Study of Novel Polymeric Aminomethylenephosphonates as Oilfield Scale Inhibitors
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Scaling is one of the most frequently stated problems with the oil industry and scale inhibitors (SI) are applied to prevent the formation of the scale layers on the surface of the field facilities or the formation rocks. Examples of the well-known types of SIs are organophosphonic acid compounds and their salts, which can be found as both non-polymeric and polymeric molecules with attached phosphonate groups. However, the performance of phosphonate base SIs is limited by their poor compatibility with calcium ions. Therefore, there is still a need to develop SIs with reliable calcium compatibility and thermal stability at high temperature and high-pressure formations along with being environmentally acceptable. The specific objective of this study was to design phosphonate base SIs applicable in high temperature and high-pressure formations with characteristics including high calcium compatibility, thermal stability and biodegradability. In the present study, several novel phosphonated polyetheramines were synthesized from Jeffamine polyetheramines due to their known biodegradability, biocompatibility and non-toxic characteristics. The final products were evaluated for their carbonate and sulfate scale inhibition performance using a high-pressure dynamic tube blocking rig at approximately 80 bar and 100 oC. The compatibility with calcium ions, thermal stability and the biodegradability (in seawater) of these products were also examined. This study showed that the phosphonated polyetheramines had a significant positive performance on both barite and calcite scale formation, in comparison of the findings with those of other studies on commercial aminophosphonate SIs such as diethylenetriaminepentakis- (methylenephosphonic acid) (DTPMP). For example, the results from this thesis revealed that Phosphonated Jeffamine EDR-176 (P.EDR-176) was found to be the most potent scale inhibitor with a fail inhibitor concentration at 2 ppm for sulfate scale and no formation of the calcite scale even at 1 ppm (the lowest concentration of the injected SI). The second major finding was that all the synthesized SIs showed significant compatibility with calcium ions. Moreover, the investigation of thermal aging test indicated a small decay of scale inhibition performance in this study. However, the poor biodegradability for some of the tested SIs in seawater, according to OECD 306, is the main challenge. Therefore, this study makes a major contribution to research on phosphonated polyetheramine as potential scale inhibitors with significant calcium compatibility for the oilfield applications.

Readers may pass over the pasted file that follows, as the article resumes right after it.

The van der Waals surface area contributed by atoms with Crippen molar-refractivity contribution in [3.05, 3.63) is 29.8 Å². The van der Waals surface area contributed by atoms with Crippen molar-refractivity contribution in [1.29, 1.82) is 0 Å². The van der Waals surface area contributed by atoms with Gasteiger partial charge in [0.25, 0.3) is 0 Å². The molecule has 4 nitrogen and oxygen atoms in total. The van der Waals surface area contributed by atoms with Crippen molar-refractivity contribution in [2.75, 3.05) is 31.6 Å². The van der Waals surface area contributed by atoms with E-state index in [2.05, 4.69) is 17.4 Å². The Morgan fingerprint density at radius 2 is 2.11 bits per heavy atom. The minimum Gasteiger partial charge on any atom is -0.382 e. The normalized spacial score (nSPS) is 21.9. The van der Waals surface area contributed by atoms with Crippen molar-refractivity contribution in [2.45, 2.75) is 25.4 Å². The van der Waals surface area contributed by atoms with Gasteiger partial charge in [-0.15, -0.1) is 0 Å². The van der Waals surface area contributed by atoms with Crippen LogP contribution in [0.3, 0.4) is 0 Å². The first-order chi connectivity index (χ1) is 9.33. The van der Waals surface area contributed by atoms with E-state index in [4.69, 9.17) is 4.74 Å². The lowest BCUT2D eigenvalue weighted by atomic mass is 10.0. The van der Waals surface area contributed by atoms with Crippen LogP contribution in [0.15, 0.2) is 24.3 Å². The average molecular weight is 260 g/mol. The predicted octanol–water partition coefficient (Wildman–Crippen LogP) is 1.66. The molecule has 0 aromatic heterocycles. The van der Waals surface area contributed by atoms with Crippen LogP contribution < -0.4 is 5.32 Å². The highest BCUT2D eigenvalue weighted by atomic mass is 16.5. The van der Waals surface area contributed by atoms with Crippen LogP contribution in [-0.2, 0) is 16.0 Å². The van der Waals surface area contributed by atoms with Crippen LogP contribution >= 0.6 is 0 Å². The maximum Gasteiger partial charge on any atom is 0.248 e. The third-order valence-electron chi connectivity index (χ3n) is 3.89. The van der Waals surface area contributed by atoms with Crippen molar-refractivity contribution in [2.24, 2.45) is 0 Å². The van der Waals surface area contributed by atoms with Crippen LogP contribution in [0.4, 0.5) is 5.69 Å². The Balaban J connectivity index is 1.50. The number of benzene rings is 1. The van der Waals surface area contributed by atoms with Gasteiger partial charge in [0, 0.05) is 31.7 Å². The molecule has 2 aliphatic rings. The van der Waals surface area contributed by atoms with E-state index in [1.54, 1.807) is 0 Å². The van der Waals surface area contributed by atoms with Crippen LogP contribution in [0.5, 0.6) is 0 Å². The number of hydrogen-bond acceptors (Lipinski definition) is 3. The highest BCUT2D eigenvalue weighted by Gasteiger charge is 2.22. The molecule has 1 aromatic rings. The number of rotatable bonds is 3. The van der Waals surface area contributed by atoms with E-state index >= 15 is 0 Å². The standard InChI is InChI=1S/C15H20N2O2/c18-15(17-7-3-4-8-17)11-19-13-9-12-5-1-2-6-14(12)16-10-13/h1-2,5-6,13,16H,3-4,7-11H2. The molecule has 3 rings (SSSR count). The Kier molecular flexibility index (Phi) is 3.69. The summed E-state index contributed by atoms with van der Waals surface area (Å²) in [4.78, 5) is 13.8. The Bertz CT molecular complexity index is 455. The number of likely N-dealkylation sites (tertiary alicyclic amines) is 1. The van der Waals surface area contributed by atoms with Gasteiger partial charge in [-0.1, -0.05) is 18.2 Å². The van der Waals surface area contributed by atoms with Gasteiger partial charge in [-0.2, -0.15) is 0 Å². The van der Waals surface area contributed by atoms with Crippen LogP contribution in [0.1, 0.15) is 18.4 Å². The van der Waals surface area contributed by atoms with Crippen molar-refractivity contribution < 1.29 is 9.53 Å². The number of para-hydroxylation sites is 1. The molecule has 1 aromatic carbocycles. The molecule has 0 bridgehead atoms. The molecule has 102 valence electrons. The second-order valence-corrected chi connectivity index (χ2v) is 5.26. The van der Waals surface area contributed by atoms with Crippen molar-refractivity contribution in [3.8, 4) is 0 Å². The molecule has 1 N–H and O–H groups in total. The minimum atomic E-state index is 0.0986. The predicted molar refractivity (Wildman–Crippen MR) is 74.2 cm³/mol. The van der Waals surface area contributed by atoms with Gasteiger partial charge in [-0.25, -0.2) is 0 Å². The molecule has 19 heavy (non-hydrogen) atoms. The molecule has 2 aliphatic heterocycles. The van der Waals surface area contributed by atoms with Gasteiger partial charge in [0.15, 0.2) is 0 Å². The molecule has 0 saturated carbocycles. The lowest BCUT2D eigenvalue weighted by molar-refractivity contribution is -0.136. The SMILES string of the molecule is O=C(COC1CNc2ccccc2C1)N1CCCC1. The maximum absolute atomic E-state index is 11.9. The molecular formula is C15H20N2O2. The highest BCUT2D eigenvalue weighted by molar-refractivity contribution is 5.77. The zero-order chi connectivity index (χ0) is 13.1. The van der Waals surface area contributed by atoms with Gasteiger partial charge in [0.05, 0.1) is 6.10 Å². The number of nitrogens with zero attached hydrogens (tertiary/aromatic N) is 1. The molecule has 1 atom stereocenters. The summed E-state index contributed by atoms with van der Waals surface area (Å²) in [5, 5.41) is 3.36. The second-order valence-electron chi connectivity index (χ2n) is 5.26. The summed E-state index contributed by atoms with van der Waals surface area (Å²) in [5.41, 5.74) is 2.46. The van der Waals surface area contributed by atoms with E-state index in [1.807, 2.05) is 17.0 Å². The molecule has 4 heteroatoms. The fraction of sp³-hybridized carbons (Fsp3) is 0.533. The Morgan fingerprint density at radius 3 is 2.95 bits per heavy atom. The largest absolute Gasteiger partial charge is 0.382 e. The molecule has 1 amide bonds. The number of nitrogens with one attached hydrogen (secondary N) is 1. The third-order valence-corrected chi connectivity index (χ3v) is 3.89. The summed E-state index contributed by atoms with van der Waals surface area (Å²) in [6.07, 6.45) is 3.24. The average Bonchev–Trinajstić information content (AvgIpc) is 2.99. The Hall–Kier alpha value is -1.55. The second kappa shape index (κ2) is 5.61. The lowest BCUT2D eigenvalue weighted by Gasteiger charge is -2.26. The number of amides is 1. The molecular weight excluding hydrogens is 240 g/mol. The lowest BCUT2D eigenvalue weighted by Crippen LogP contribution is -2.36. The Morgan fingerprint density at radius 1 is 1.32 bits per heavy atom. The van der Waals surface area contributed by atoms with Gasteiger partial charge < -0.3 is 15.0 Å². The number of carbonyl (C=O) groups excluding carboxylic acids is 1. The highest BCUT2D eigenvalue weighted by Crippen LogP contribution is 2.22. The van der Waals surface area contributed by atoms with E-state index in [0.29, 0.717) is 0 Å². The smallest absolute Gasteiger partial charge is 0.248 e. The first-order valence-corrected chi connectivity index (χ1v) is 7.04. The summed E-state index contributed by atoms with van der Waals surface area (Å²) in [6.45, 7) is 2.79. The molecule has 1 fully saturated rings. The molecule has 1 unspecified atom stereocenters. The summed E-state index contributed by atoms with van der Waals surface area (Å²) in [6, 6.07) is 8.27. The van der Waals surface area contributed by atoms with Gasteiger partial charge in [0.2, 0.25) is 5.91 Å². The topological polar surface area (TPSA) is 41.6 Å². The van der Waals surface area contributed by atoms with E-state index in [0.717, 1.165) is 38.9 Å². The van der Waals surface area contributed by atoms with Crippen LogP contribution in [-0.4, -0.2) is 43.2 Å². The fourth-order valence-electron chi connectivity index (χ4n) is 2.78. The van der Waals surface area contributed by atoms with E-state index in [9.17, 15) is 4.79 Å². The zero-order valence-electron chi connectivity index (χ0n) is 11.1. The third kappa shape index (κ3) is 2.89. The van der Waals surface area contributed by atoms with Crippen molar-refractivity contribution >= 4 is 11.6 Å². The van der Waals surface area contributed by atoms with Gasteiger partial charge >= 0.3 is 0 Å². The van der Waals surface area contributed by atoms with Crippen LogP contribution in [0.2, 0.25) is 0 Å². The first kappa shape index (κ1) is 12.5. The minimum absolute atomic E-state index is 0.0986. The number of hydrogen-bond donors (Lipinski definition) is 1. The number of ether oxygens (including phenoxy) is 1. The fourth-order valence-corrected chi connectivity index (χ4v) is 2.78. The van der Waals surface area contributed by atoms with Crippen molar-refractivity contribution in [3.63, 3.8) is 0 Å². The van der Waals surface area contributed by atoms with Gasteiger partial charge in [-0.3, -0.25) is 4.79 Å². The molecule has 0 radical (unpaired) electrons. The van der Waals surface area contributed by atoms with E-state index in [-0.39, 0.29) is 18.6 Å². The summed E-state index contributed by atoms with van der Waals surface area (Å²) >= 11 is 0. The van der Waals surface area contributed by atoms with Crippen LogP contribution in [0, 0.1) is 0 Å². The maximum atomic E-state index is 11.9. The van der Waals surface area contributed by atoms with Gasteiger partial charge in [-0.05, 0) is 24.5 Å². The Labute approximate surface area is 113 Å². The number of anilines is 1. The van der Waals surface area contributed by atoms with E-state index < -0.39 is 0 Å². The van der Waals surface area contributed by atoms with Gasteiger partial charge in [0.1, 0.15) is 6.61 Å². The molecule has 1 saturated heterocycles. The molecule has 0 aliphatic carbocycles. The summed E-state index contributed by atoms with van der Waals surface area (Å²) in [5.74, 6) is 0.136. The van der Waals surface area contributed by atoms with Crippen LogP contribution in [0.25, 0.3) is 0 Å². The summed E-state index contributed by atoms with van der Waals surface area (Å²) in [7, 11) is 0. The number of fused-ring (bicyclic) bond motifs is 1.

Master's thesis in Environmental engineering